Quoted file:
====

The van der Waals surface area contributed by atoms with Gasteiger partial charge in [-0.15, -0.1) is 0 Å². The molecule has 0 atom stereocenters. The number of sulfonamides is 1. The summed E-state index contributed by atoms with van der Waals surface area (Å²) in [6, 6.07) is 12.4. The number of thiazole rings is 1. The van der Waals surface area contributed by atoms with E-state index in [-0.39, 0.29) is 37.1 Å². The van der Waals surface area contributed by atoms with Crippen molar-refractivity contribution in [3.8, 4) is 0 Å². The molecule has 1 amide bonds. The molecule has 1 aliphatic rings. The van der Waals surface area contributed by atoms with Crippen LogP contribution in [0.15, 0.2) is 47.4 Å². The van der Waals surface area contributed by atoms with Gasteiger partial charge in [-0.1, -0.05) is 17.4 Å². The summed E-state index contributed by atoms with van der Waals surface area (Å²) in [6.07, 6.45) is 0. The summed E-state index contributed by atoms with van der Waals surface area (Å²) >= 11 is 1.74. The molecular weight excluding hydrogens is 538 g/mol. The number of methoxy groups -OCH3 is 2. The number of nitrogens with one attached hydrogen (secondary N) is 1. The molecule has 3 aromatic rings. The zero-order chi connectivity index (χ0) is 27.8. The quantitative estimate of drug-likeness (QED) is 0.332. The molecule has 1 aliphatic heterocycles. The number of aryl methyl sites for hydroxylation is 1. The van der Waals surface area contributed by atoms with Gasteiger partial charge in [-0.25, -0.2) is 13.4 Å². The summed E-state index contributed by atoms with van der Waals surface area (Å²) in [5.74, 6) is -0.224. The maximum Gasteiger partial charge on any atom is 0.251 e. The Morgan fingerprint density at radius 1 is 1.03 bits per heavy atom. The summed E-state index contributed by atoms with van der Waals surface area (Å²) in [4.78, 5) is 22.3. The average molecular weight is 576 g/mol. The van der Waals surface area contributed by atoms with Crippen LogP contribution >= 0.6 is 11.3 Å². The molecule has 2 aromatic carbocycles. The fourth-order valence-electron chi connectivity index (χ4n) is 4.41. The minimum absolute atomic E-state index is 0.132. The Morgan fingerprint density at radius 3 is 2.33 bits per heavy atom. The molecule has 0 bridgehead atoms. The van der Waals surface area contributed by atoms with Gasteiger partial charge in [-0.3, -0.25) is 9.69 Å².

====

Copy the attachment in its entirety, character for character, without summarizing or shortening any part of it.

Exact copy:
The van der Waals surface area contributed by atoms with Gasteiger partial charge in [-0.15, -0.1) is 0 Å². The molecule has 0 atom stereocenters. The number of sulfonamides is 1. The summed E-state index contributed by atoms with van der Waals surface area (Å²) in [6, 6.07) is 12.4. The number of thiazole rings is 1. The van der Waals surface area contributed by atoms with E-state index in [-0.39, 0.29) is 37.1 Å². The van der Waals surface area contributed by atoms with Crippen molar-refractivity contribution in [3.8, 4) is 0 Å². The molecule has 1 amide bonds. The molecule has 1 aliphatic rings. The van der Waals surface area contributed by atoms with Crippen LogP contribution in [0.15, 0.2) is 47.4 Å². The van der Waals surface area contributed by atoms with Gasteiger partial charge in [-0.1, -0.05) is 17.4 Å². The summed E-state index contributed by atoms with van der Waals surface area (Å²) in [6.07, 6.45) is 0. The summed E-state index contributed by atoms with van der Waals surface area (Å²) >= 11 is 1.74. The molecular weight excluding hydrogens is 538 g/mol. The number of methoxy groups -OCH3 is 2. The number of nitrogens with one attached hydrogen (secondary N) is 1. The molecule has 3 aromatic rings. The zero-order chi connectivity index (χ0) is 27.8. The quantitative estimate of drug-likeness (QED) is 0.332. The molecule has 1 aliphatic heterocycles. The number of aryl methyl sites for hydroxylation is 1. The van der Waals surface area contributed by atoms with Gasteiger partial charge in [-0.25, -0.2) is 13.4 Å². The summed E-state index contributed by atoms with van der Waals surface area (Å²) in [5.74, 6) is -0.224. The maximum Gasteiger partial charge on any atom is 0.251 e. The Morgan fingerprint density at radius 1 is 1.03 bits per heavy atom. The summed E-state index contributed by atoms with van der Waals surface area (Å²) in [4.78, 5) is 22.3. The average molecular weight is 576 g/mol. The van der Waals surface area contributed by atoms with Crippen LogP contribution >= 0.6 is 11.3 Å². The molecule has 2 aromatic carbocycles. The fourth-order valence-electron chi connectivity index (χ4n) is 4.41. The minimum absolute atomic E-state index is 0.132. The Morgan fingerprint density at radius 3 is 2.33 bits per heavy atom. The molecule has 0 bridgehead atoms. The van der Waals surface area contributed by atoms with Gasteiger partial charge in [-0.3, -0.25) is 9.69 Å².